Brutal Trade-Deadline Travels

In terms of the baseball news cycle, the trade deadline — which passed less than a week ago, you might recall — is officially old news. But, as Wilmer Flores and the New York Mets very accidentally and very effectively reminded us, the trade deadline always has been and always will be a group of real-live human beings subjected to a gauntlet of some of the most mundane and anxiety-producing ordeals of the modern age: pursuit of a new residence, extensive travel, nagging doubts about one’s job performance.

While their trades are old news, more than a few of the players who were moved at the deadline no doubt have their heads still spinning from the unexpectedly grueling calendar that befell them. If their performance has faltered, may they have our sympathy — and if it has not, may they have our further admiration:

-As a member of the Boston Red Sox, Shane Victorino traveled to Houston to face the Astros in a three-game series from July 21-23. Boston was swept. On July 27, Victorino was traded to the Los Angeles Angels, who traveled to Houston for a three-game series from July 28-30. Los Angeles was swept.

-Upon being traded from the Atlanta Braves to the New York Mets, Juan Uribe joined the very small group of players who I affectionately like to follow, the three-teamers. Having played for the Los Angeles Dodgers, Braves, and Mets this season, all by July 25, Uribe is in fact the third three-teamer of the season. On July 7, Marc Krauss joined the club, having appeared for the Angels, Tampa Bay Rays, and Detroit Tigers. The first three-teamer of the season was Wellington Castillo, who had appeared for the Chicago Cubs, Seattle Mariners, and Arizona Diamondbacks, all by June 5. (Seeing as Krauss has also appeared for the Salt Lake Bees and the Toledo Mud Hens, his season has no doubt been the most difficult of all.)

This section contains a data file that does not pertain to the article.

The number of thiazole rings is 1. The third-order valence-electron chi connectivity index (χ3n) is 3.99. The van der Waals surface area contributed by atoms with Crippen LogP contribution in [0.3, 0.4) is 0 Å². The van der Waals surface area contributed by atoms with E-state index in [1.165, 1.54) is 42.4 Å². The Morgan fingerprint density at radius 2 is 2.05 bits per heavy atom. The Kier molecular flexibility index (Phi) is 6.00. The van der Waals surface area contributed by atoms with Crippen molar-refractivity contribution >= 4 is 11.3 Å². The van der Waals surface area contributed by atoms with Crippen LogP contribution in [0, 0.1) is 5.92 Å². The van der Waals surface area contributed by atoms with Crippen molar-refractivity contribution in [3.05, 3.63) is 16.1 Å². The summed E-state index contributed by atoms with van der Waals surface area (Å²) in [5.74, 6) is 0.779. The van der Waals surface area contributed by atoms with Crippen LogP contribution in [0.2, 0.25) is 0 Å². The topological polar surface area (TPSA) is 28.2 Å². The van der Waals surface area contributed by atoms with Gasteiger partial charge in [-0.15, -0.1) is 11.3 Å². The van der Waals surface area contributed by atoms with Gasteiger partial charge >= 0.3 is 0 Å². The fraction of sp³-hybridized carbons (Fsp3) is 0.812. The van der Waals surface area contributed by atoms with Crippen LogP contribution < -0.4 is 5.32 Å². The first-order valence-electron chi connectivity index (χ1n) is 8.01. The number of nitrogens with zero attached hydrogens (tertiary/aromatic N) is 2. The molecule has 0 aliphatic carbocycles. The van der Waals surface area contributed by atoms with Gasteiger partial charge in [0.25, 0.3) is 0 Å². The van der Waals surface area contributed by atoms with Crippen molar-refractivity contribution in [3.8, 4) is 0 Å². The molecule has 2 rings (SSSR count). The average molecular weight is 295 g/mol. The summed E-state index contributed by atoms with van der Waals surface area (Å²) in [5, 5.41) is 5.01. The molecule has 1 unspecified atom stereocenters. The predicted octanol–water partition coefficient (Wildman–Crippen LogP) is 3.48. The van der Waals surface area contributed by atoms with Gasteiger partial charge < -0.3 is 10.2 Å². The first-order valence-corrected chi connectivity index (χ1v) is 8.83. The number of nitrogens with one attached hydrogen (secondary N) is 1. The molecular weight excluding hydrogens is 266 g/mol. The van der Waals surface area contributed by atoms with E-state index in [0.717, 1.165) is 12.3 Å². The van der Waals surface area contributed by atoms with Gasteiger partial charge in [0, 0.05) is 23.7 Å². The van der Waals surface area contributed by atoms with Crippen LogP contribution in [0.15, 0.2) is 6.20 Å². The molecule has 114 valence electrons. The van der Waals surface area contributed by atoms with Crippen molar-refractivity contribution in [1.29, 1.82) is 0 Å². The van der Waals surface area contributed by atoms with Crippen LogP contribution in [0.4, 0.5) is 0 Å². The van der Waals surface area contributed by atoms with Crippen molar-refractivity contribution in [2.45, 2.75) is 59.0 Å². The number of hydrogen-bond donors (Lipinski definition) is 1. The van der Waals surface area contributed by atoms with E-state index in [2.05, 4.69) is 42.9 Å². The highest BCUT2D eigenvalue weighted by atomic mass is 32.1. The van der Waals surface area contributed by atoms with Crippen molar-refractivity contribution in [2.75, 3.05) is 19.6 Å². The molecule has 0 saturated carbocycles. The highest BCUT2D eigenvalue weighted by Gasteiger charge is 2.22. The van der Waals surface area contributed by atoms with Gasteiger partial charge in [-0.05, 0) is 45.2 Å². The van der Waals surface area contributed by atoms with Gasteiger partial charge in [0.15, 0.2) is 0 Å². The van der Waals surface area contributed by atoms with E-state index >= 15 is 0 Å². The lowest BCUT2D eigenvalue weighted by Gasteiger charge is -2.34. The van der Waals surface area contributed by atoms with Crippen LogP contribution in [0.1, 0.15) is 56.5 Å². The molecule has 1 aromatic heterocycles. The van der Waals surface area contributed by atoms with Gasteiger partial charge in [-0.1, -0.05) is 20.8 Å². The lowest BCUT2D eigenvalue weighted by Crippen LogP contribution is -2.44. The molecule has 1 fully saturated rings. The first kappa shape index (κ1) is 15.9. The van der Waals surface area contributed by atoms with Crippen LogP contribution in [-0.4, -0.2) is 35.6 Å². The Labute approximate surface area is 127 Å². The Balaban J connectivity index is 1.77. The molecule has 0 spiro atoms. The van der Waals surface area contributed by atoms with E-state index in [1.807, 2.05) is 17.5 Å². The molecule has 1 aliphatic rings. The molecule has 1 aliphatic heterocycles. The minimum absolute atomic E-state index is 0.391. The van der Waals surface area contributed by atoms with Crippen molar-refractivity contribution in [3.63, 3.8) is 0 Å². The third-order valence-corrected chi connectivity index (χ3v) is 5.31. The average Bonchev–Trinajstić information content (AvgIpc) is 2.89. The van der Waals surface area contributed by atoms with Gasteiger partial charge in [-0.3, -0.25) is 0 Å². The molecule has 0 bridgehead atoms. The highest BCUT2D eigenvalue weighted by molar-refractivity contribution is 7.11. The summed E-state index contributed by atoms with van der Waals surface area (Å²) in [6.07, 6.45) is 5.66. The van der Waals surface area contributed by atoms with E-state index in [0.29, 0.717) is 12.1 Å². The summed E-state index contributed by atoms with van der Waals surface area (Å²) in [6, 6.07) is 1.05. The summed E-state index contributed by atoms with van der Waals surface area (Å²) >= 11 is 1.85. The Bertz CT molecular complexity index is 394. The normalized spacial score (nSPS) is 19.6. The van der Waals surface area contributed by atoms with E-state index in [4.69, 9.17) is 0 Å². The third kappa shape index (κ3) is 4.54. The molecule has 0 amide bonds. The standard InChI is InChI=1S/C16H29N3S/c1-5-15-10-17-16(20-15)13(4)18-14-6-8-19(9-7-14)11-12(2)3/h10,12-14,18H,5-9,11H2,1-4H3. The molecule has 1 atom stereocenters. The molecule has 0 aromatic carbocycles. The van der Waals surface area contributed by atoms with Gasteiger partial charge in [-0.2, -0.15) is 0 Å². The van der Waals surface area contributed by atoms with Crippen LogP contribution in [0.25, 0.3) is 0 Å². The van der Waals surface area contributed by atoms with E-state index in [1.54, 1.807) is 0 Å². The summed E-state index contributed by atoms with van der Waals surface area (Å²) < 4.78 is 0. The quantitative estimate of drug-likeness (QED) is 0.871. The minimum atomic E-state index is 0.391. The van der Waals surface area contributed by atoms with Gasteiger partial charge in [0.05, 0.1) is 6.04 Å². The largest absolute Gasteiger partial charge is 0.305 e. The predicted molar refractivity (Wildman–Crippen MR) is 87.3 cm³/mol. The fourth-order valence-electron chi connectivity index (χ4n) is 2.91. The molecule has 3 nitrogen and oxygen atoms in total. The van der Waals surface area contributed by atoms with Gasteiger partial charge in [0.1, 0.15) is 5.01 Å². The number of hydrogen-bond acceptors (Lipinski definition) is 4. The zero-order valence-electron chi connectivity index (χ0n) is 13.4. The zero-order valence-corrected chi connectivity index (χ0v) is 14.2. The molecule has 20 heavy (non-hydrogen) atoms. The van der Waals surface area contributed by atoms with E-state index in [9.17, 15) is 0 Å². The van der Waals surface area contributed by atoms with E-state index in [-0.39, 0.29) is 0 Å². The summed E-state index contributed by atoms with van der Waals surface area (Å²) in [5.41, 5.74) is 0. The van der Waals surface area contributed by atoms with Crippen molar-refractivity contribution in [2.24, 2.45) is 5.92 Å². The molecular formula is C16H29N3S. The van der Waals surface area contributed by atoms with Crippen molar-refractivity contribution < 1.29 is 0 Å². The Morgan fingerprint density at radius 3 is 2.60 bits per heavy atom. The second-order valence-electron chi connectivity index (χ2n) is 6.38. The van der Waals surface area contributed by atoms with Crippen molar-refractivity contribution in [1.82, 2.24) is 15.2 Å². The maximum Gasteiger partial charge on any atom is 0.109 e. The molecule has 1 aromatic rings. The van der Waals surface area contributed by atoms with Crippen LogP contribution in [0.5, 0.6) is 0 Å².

-Even though they were traded together, from the same place to the same new place, LaTroy Hawkins appeared in a game for the Toronto Blue Jays one day earlier than Troy Tulowitzki did, perhaps because the extremely experienced veteran was already traveling with his passport. As has been noted, this transaction has moved Hawkins into a fifteen-way for fifth-place on the wonderful all-time list of Most Franchises Played For. Earlier this season, Bruce Chen had created a fourteen-way tie for fifth place with two unsavory starts for the Cleveland Indians — but there probably won’t be any players joining Chen and Hawkins, much less the 13-team Octavio Dotel, anytime soon. Although I guess with journeymen this prolific you never know: Josh Wilson has played for nine teams through this, his age-34 season, and Dana Eveland has pitched with nine teams through just his age-31 season.

-On the other side of that trade, Jose Reyes has been thrown from a team on a cross-country road trip to another team, across the country, also on a cross-country road trip. His agenda of late:

  • July 17-29: Toronto
  • July 21-23: Oakland
  • July 24-26: Seattle
  • July 27: Flight back to Toronto
  • July 28: Traded to Rockies
  • July 29: Chicago
  • July 30-August 2: St. Louis
  • August 3-August 5: Denver
  • August 7-August 9: Washington, D.C.
  • August 10-August 13: New York

After which the Rockies will be home for nine games. But it should be noted: even though Reyes was playing on, technically, his “home field” for a series this week (against Seattle), these cannot possibly feel like home games for Reyes, who had not played at Coors Field since August 2012, as a member of the Miami Marlins. That Reyes is slashing .208/.259/.250 as a Rocky perhaps should not be a surprise, and perhaps further struggles should not be a surprise, as his fatigue no doubt accumulates.

Miguel Castro, moving from the Blue Jays’ organization to the Rockies’ organization, was also thrown across the country and from road trip to road trip. In the span of eleven days (July 22-August 1), Castro pitched in five ballparks: Buffalo, Pawtucket, Syracuse (then was traded), Albuquerque (in a home-game-not-home-game), Fresno. Jeff Hoffman, another prospect in the deal, was moved in Double-A to a new home stadium about two hours away from his old one. Doggone it, Jeff Hoffman.

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Miles Wray contributes sports commentary to McSweeney's Internet Tendency, Ploughshares, The Classical and Hardwood Paroxysm. Follow him on Twitter @mileswray or email him here.

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Stinky Pete
Stinky Pete

I believe it was Doug Mientkiewicz who talked about packing his stuff and walking across the hallway when he was part of the Nomar four team trade in 2004.


I also remember an interview with Doug on the 2004 WS video where he said when he walked into the Sox clubhouse and saw Nomar in street clothes with his bags he thought “I think I’m a pretty good player, but don’t tell me I just got traded for Nomar.”